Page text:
It’s important to remember the first Pride was a riot, and amongst the rainbows of celebration is also an ethic to fight oppression. That includes examining the complicated and sometimes deeply problematic history of queerness and psychedelics.  Sarno advises, “It's important to acknowledge that there is a significant history of harm in this field of psychedelics for queer and trans people and gender diverse people. When psychedelics were first being explored decades ago, before research got shut down, there were instances of psychedelics being used for conversion therapy, which is so horrendous. Conversion therapy is horrendous in and of itself. And then just adding a really extreme mind altering substance to it just makes me feel sick to think about that. Absolutely horrifying.”

Overcoming the Dark Past of Psychedelics Within the LGBTQ+ Community

As we hold the complexity of these non-conforming spaces, we must also face the harmful behavior of some of our leaders in the field. Sarno discussed the way, “[Timothy Leary] promoted LSD as a cure for homosexuality and Ram Dass supported some work being done with conversion therapy and psychedelics. So even people that we kind of celebrate. And I think it's important to know that.” 

This is part of the reason why inclusion and representation are critically important. As Sarno cautions, without both of those things it can be “hard for anyone with any marginalized identity to feel like someone's going to understand you and be able to hold space for you when you look around and see a lack of representation. Especially because psychedelics open you up to such a more vulnerable place than even traditional therapy, which is already vulnerable.”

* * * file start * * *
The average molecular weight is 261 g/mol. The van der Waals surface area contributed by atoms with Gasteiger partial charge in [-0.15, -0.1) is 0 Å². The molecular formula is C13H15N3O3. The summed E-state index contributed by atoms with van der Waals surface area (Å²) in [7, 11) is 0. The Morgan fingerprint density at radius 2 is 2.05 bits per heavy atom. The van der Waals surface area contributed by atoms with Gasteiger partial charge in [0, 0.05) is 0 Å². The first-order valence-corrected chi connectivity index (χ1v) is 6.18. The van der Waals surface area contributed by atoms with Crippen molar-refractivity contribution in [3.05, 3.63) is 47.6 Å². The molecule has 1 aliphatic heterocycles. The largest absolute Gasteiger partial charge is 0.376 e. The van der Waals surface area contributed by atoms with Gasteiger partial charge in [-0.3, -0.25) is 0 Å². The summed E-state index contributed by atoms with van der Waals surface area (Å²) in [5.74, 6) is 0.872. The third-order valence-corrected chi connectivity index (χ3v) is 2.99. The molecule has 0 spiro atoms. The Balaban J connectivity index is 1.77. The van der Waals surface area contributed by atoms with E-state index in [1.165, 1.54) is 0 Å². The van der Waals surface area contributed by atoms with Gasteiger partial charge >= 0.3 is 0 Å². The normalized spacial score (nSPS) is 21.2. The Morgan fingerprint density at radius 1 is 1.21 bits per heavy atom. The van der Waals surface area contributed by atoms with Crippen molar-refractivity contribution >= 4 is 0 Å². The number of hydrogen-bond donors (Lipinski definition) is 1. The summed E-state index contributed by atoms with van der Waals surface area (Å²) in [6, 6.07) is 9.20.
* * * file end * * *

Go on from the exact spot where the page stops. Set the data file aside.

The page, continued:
Now is the time to expand research on how psychedelics impact the queer community. A psychedelic journey can become a doorway to multidimensional change, breaking self and culturally imposed ways of thinking—if done with the proper care.

“After an experience, your whole world can feel different and everything you've thought about yourself can be different,” said Sarno. “And being with a facilitator that doesn't have the capacity or humility or ability to hold that space for identity-related content can be harmful.”

The intentional intersection of queerness and psychedelia offers the potential for new imaginings and profound change for ourselves and the world we want to live in.

“Every time I'm in a space that's really radically inclusive and colorful and queer, I'm reminded that life is so much more beautiful and rich when we're being our full selves in our multifaceted nature and complexity,” said Sarno. “And I’m also reminded that none of us benefit from playing small and hiding ourselves.”

Sara Russell is a relationship coach and the host of the Trends w/ Benefits Podcast.

Listen: Treating Veterans with Psychedelics - The Heroic Hearts Project

Read More: MDMA for Racial Trauma